Autistic Truth-Telling

If you’re on the autism spectrum, the only thing that matters to you is the truth. Now, you may be wrong about the truth, you may be misinformed or partially informed, but in the end all you care about is the truth.

And that can get you in trouble. Because, let’s face it, nobody actually cares to hear the truth. This is something I know at an intellectual level, but which I keep forgetting when engaged in any sort of practical interaction with people.

Do you have a problem, I want to solve it. Is there a social problem? I want to solve it. And that means facing the truth of the situation. And that can include uncomfortable truths. But most people prefer their comfortable lies, the comfortable lies they tell themselves or at least tell to each other (while secretly telling the truth to a small number of trusted others). And it’s this that autistics have difficulty with. We tell the truth to everyone equally all the time.

This of course results in socially awkward situations. It may even get us fired. It causes social strain among friends and family. And yet, we tell the truth anyway. Not because we don’t care about people’s feelings–we’ll try to fix things if we find out we caused harm–but because we think the truth is what matters. And we often make the mistake of thinking people who say they want to let people know about this or that truth are sincere. And then we make the mistake of spreading the word–words which we are then told should have been kept quiet and private.

There is an old story titled “Rhyming Thomas.” In this story, he is given the “gift” of always telling the truth.  But Thomas argues that he’s actually been given a great curse, since now he’ll have to tell kings and princes and powerful people the truth, and the truth told to them will get him killed. He is thus granted the additional gift of always speaking in rhyme–that is, he’s made a poet–and thus nobody will take him quite so seriously when he speaks the truth.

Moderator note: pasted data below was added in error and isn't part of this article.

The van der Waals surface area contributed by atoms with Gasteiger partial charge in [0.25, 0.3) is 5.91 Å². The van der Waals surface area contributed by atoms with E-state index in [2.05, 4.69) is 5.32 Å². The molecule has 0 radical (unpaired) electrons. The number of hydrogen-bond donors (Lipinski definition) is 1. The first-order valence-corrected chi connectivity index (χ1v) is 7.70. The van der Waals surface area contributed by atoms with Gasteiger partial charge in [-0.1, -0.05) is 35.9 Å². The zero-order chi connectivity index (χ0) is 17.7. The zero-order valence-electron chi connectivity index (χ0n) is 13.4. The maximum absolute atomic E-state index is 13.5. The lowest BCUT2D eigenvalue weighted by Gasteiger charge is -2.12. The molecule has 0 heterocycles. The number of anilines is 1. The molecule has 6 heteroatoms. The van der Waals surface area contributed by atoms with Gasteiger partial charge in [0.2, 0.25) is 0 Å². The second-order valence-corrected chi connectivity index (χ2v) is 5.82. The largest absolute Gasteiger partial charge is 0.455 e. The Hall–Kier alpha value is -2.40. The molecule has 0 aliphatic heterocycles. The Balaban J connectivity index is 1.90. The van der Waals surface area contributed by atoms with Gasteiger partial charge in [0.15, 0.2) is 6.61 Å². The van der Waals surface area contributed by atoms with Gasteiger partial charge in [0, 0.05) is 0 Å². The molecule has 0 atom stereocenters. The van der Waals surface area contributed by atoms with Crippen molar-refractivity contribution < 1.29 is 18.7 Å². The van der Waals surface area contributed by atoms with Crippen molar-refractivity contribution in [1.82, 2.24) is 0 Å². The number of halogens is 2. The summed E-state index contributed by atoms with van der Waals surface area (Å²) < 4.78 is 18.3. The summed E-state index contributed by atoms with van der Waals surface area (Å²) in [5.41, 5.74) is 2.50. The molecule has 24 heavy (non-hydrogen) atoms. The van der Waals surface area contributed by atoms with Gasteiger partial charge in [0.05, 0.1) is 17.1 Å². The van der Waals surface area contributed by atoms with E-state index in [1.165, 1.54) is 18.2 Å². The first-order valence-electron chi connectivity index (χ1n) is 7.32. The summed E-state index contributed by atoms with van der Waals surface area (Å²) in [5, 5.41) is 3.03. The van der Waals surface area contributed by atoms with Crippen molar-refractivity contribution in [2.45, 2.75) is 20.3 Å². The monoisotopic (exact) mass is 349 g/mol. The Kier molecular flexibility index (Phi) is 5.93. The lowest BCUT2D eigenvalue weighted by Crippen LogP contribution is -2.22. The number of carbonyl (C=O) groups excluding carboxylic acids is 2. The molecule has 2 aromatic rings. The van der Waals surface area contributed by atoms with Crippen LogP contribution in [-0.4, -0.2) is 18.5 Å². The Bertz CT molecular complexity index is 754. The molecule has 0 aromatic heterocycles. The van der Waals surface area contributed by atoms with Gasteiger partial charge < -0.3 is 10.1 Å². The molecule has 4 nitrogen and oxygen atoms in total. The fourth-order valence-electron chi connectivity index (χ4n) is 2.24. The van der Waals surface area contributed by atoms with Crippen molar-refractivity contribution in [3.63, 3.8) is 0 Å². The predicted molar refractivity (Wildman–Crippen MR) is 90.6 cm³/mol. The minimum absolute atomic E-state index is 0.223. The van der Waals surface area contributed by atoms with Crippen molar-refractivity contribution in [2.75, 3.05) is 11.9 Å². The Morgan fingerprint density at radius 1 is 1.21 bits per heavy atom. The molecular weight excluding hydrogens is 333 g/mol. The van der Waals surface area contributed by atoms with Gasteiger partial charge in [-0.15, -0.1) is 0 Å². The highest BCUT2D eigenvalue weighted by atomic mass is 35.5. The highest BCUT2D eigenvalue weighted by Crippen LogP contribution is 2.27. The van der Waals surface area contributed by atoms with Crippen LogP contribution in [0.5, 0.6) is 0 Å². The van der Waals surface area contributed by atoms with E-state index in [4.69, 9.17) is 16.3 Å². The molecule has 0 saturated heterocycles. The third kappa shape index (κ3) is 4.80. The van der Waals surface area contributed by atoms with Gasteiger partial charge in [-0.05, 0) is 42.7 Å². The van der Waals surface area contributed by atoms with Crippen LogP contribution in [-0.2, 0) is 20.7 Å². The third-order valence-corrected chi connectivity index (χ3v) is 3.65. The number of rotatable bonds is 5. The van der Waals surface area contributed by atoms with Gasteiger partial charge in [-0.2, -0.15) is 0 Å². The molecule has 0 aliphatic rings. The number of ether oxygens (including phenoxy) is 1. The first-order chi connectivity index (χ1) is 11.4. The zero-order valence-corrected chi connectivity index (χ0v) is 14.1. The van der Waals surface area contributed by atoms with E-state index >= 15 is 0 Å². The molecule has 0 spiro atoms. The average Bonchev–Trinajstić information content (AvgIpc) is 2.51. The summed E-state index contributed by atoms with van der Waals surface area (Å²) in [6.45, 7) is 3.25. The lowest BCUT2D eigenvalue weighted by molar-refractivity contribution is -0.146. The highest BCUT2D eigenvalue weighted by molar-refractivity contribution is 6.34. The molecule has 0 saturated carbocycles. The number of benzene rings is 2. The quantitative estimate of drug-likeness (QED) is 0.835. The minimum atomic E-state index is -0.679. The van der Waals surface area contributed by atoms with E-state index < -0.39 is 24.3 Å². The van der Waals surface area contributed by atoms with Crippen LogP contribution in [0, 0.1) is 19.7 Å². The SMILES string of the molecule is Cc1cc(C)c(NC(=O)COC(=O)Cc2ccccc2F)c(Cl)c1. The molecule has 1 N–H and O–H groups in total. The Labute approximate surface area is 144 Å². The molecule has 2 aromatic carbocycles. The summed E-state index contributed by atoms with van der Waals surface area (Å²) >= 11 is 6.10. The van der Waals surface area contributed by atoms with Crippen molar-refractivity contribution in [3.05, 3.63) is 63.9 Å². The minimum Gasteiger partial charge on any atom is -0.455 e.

In other words, maybe I just need to stick to poetry.

8 thoughts on “Autistic Truth-Telling

  1. I understand your struggle, it’s indeed a fine line to walk on… Some might say that universal truths hardly ever even exist. It’s all relative, and depends highly on one’s own perspective. Even hard scientific facts are often proven wrong after a while (nothing happens in contradiction to nature, only in contradiction to what we know of it at this point in time). That’s why I think we should stay humble with what we consider as a fact (especially when it comes to human behaviour, human thought process, human societies). That’s also why I think many people get upset when hearing it, especially when the so called fact concerns them. I actually love your ending (even if it seemed to have been said sarcastically 🙂 ), art allows us to creatively address our perceptions of the truth and get people thinking in a way that’s a lot less confronting for them.

    Liked by 2 people

    1. We are actually in complete agreement. Which is why I started my piece of with the observation that it’s what true as we understand it now.

      The comment about art is only half sarcastic. I am in fact actually a poet.


  2. I’m a little torn here. I usually don’t sugar coat things. I’m not into flattery or pointless lies (like “I’m fine.”) I did learn as a teenager how to lie when it was to my advantage and how to do it well. (The trick is to get yourself to believe the lie first so it becomes your “truth”.) But I can’t really bring myself to do it these days unless I feel really pressured to (like if I feel the truth could cause me or a loved one serious harm).

    Liked by 1 person

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